"When people from diverse backgrounds and cultures work together, we all succeed. We must evolve not only the way we hire but also ensure we’re retaining and promoting employees by building programs across the employee lifecycle to create a culture of belonging." - Rosanna Durruthy
In today’s challenging business climate, the need for an innovative, resilient workforce strong in problem solving and opportunity identification is more important than ever as businesses must find new paths forward. Although there is no easy answer, diversity of perspective and backgrounds and creating a true sense of belonging are essential elements.
While many firms have made great strides to build more diverse and inclusive teams, creating a true sense of belonging for everyone is vital to bring it all together. Inside this article, you can explore new findings, practical actions and resources that you can use to strengthen your firm’s DEI initiatives.
What causes an employee to feel they do not belong? While there are countless reasons, the answer is what is known as an ‘identity threat’ (any situation that makes evident that one is different from others). For example, a young white male talks with his young black female colleague over coffee about his new promotion to manager. Although they both joined the firm at the same time after graduating from the same university, she has not yet been presented with the same opportunity for advancement. Even though this threat was unintentional, it triggered feelings that threatened her identity. Could identity threats be derailing your firm’s initiatives without your realizing it? Findings from research conducted by Michael Slepian and Drew Jacoby-Senghor to understand the impact of identity threats that people experience regularly provide new insight.1
- Participants reported an average of 11 experiences of identity threats per week
- When employees felt they did not belong in the in the workplace, they felt they could not be themselves at work - as a result, they had lower workplace satisfaction, found less meaning in their work and had one foot out the door
- When employees felt others asked for their input only because they were supposed to, or sought their opinion as someone who can represent their social group (surface inclusion), they felt like they belonged less
Bottom line - Inclusion does not necessarily lead to a sense of belonging. Reduced sense of belonging works against inclusion. People want their social group to be included and their individual self to belong.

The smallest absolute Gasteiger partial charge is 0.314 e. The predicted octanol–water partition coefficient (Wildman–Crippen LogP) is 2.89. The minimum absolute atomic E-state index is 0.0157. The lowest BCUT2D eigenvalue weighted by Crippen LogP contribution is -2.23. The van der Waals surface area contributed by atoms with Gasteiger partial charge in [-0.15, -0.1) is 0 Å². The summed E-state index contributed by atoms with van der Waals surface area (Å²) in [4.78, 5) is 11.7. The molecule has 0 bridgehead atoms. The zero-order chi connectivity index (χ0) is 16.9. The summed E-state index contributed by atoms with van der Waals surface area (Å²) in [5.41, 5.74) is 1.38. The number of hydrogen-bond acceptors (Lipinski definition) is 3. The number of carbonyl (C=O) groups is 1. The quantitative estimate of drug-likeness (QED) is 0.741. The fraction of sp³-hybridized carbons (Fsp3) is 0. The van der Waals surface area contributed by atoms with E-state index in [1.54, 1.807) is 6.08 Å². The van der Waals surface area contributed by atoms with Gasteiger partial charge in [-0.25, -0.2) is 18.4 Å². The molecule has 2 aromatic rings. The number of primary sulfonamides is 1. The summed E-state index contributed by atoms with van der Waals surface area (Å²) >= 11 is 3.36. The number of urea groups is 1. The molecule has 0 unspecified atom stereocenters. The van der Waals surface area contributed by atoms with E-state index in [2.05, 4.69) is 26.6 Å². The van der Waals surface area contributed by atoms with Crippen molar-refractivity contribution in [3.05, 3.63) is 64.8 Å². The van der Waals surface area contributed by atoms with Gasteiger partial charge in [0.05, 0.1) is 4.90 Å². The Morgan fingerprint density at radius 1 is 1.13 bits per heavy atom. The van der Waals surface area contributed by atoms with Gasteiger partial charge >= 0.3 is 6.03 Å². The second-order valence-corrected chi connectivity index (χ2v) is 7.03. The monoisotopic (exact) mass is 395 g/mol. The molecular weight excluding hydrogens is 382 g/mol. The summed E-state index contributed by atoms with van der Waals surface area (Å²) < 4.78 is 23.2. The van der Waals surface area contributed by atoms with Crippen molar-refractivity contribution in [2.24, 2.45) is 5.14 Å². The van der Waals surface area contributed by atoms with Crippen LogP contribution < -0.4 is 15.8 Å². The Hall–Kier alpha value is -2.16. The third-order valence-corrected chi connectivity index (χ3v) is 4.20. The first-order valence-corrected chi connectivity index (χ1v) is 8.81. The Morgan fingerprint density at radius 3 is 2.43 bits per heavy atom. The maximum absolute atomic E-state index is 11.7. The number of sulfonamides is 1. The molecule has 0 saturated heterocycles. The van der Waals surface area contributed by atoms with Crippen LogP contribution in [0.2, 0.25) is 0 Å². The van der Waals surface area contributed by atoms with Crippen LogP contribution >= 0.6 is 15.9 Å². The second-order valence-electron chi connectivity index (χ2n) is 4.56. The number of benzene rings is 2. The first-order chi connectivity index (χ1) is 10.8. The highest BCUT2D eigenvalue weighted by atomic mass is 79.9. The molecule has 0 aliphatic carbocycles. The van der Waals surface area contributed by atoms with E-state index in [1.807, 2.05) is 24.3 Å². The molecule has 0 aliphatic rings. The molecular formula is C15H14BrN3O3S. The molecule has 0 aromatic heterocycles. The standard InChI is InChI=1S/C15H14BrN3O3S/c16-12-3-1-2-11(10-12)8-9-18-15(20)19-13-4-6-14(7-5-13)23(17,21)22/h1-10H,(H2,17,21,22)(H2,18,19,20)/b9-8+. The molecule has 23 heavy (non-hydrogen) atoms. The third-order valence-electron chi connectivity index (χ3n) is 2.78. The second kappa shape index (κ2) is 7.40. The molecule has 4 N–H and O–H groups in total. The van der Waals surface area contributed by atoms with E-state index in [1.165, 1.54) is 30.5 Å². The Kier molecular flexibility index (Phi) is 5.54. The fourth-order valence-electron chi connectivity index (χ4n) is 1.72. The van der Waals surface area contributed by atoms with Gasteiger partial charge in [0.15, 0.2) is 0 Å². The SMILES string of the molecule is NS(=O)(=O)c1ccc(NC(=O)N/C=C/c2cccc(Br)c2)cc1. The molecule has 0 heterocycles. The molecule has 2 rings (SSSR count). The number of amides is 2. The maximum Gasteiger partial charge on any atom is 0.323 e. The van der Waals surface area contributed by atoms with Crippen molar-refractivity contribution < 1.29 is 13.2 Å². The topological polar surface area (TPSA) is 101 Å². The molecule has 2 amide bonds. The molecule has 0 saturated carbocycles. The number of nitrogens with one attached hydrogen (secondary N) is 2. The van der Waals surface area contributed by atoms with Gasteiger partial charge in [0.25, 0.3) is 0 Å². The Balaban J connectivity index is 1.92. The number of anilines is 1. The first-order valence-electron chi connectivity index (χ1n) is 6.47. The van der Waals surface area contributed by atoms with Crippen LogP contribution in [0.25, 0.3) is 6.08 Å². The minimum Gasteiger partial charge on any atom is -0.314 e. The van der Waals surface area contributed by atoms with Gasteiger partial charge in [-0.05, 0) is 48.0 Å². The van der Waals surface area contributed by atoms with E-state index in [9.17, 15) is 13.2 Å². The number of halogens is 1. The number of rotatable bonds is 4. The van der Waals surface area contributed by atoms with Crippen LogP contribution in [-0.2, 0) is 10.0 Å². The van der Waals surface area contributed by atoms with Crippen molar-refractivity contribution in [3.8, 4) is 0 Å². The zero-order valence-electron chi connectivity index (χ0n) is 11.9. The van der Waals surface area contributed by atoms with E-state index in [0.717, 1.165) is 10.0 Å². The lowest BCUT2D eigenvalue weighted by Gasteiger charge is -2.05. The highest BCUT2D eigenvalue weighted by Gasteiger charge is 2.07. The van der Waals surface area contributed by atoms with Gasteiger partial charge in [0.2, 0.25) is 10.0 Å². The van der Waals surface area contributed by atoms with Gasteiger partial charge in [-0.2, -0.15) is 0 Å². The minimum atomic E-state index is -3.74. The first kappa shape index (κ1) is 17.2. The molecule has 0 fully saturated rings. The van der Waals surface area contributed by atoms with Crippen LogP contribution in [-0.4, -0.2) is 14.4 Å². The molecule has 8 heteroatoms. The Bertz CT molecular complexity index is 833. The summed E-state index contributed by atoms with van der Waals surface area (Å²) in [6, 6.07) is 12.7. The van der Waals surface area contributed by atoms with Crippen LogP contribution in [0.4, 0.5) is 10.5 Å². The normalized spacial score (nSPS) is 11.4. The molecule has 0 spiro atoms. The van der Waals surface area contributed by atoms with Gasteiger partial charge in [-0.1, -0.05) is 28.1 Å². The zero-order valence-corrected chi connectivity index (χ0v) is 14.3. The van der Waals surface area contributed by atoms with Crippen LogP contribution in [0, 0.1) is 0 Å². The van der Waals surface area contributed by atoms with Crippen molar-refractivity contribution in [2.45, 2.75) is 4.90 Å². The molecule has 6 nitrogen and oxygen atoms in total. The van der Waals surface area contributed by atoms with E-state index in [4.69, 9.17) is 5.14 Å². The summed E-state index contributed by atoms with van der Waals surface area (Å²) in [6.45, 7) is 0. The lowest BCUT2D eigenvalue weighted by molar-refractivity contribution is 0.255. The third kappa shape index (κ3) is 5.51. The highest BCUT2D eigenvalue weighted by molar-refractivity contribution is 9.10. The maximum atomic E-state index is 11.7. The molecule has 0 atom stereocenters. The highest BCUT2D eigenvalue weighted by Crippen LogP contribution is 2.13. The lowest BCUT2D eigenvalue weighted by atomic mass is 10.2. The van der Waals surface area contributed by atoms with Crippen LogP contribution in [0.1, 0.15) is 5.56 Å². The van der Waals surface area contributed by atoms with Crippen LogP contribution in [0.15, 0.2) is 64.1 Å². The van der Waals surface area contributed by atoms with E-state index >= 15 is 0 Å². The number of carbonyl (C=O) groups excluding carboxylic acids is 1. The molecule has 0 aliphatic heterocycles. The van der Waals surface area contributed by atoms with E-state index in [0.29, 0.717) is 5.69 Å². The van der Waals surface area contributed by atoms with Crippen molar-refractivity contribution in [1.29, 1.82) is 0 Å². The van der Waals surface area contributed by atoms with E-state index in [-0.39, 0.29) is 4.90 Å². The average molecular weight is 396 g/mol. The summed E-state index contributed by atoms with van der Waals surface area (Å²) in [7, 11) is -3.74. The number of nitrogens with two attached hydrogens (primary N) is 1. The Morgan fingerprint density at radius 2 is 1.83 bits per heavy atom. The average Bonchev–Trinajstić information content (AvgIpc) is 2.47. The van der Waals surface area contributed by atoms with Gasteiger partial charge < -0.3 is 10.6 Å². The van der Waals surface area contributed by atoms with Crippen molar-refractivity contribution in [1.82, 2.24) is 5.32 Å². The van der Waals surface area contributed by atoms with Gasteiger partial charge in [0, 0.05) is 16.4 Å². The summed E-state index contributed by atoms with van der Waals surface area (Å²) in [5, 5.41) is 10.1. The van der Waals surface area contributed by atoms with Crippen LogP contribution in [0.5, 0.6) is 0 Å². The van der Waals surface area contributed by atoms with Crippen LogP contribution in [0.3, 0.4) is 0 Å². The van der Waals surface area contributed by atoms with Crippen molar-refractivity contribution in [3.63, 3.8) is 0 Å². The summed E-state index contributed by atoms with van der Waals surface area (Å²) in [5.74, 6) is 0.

To tap into the full potential of human diversity, organizations need to hire diverse talent and create an inclusive working culture underpinned by a fundamental sense of belonging, fairness and equity, enabling people to bring their ‘full self’ to work, according to a new report, Diversity, Equity and Inclusion 4.0 by the World Economic Forum. Companies leading their geography and industry for diversity, equity, inclusion and belonging perform better than their market average across a wide range of key performance metrics.2
- Profitability - 25%-36% more likely to outperform on profitability.
- Innovation - Up to 20% higher rate of innovation + 19% higher innovation revenues.
- Decision-making - Up to 30% greater ability of spotting and reducing business risks.
- Employee engagement - Statistically significant causal relationship with engagement and retention for all employees.
How does your firm compare to these findings? Are your results as strong as you would like?
Five steps forward
Here are effective actions that you and your colleagues can put to work in your practice right now. Success requires these initiatives to be supported, acted on and measured at the top. Each employee can and should contribute as a part of their regular routine.
1. Know and support each individual
The secret to making employees feel included, according to Slepian is getting to know the people on your team as individuals. If you do not know each member of your team, get to know them. Learn what is important to them. Understand their strengths, interests, goals and dreams. Make time to check in regularly.